For the love of the game on the edge of the world

It’s often said that sport only exists because of its fans – but rarely is that as literally true as in Chile’s small but vibrant ice hockey community. The South American country only has two permanent rinks, and just a handful of registered players, but for the devotees who came to the annual Copa Invernada tournament in Punta Arenas, there’s no other sport like it.

The game used to be bigger in the south: in Punta Arenas, the capital of Chilean Patagonia, down on the Magellan Strait, it used to be an outdoor ritual each winter. Global warming put paid to that, and until the recent opening of a rink in the city’s shopping mall, the game was almost dead. Now, though, it is reviving, despite a rink with a leaky roof, wonky boards and no Zamboni. Between games, it’s a bucket-and-hose job to smooth over the ice as best as possible while locals head to the soft play or food court nearby.

The rink at a shopping mall in Punta Arenas.

Once hockey was an outdoor sport here – until global warming interfered. “When I was a kid, we’d go out and play pond hockey in the winter,” said Mauricio Vieytes, a sportswear importer who describes himself as a promoter for the game. “But then it started to change, the winters were warmer and there was no ice in the city. When they finally opened this place, a whole generation of kids had never seen natural ice.”

Vieytes and his colleagues are proud of life at the Southernmost permanent ice rink in the world. At last, Punta Arenas has a chance to capture a young audience and teach them to love the game.

Action as Kotaix Punta Arenas (red) take on the Port Stanley Wolverines in the youth tournament at the Copa Invernada.

Ricardo Matus has two children playing for Kotaix, a Punta Arenas team named after an aboriginal demon. As club president, he’s been working to develop youth hockey over the past couple of years and 2016 brought the first ever junior Copa Invernada, part of the winter festival in this town of 130,000 people.

“Recruiting kids isn’t that difficult,” he said. “But it starts with very basic skating skills and builds from that. Some of our kids have been involved for more than a year, and you can see their progress. Every time we have a tournament like this we get more interest and more new players.”

Santiago Yetis celebrate a goal in the Copa Invernada final against NIres Ushuaia.

Online coverage of the big leagues makes top-level hockey accessible in a way it never was when Matus and Vieytes were kids, but one thing that doesn’t change is a lack of opportunity.

“There’s a lot happening now that wasn’t available when I got into the game,” Matus added. “Back then the main issue was finding a place to play, and that’s becoming an issue again because we have to negotiate with the mall to keep this space open. But we need to keep going; there’s real potential if we can keep it moving.”

The game doesn’t just exist in the south, though. Santiago also has its team, the Yetis, and its own international star. It turns out that Leo Messi isn’t the only man whose sporting career has taken him from Buenos Aires to Barcelona –ice hockey player Ralph Henke made a similar journey.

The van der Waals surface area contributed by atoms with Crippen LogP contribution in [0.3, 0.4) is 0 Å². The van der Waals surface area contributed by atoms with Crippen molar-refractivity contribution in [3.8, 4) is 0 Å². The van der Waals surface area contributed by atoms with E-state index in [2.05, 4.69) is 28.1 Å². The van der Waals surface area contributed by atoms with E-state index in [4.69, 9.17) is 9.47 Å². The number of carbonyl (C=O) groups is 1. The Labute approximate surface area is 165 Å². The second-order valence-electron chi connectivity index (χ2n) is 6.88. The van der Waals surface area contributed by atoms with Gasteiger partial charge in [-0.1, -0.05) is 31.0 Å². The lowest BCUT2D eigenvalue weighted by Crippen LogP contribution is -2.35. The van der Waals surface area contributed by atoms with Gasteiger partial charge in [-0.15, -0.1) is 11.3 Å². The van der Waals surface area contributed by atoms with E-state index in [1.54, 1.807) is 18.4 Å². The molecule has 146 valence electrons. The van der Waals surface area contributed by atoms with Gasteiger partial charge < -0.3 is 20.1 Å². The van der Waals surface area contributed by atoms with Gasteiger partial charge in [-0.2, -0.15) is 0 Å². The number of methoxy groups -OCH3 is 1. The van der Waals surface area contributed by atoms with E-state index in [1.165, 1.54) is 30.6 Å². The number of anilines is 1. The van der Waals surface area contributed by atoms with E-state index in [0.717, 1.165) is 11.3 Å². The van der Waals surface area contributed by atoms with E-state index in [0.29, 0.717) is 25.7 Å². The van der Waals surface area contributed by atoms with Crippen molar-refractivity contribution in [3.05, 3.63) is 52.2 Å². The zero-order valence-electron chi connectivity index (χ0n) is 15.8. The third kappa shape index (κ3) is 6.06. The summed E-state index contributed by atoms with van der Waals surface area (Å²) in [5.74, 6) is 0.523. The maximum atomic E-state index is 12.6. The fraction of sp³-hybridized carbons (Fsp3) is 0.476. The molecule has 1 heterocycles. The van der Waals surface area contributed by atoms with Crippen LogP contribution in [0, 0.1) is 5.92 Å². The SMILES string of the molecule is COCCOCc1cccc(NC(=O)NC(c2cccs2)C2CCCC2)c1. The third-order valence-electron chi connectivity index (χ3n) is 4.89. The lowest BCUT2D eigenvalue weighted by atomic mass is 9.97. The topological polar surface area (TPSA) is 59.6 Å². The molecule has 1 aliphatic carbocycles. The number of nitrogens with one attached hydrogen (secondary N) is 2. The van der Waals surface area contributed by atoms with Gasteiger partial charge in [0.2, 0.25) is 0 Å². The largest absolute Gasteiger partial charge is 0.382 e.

Ralph Henke on the Yetis’ bench during the Copa Invernada final against Nires Ushuaia of Argentina.

It all started with a cartoon, and led him to try his luck in Europe before landing in Santiago, Chile, to play for the Yetis.

“You won’t believe it, but the first time I saw hockey was this random cartoon on TV, some kind of Disney thing with Goofy and all those guys playing ice hockey,” said Ralph Henke of the Santiago Yetis. “I just went crazy for it.”

Henke was fortunate. His family lived in Buenos Aires, Argentina, but has roots in Germany. By pestering an uncle back in Europe, young Ralph was able to follow the game. “He used to play and I started asking him all about it. He got me my first plastic stick, I found a pair of roller skates and played on the streets.” Later that passion took him to Europe and stints playing league hockey for Eintracht Frankfurt and Barcelona’s B team – “people couldn’t believe there was a hockey player from Latin America” – before he came to Santiago and joined the Yetis.

Santiago might be Chile’s largest city, but it has just one rink, tucked away in the corner of a car park under a shopping mall. The café offers a free skate with your burger and the décor is more jelly-and-ice-cream than Stanley Cup. As a result, developing the game is slow – something Henke would love to change. “When people come to the rink it’s a once-a-year thing, like a birthday party or something,” he said. “We need to change that so kids can try hockey and see what a fantastic sport it is.”

Tournament details

Copa Invernada, Zona Franca ice rink, Punta Arenas, Chile

July 6-10, 2016

Adult competition: 1. Santiago Yetis; 2. Nires Ushuaia; 3. Port Stanley Penguins.

Junior competition: 1. Port Stanley Wolverines; 2. Escuela Manuel Bulnes; 3. Port Stanley Bombers.

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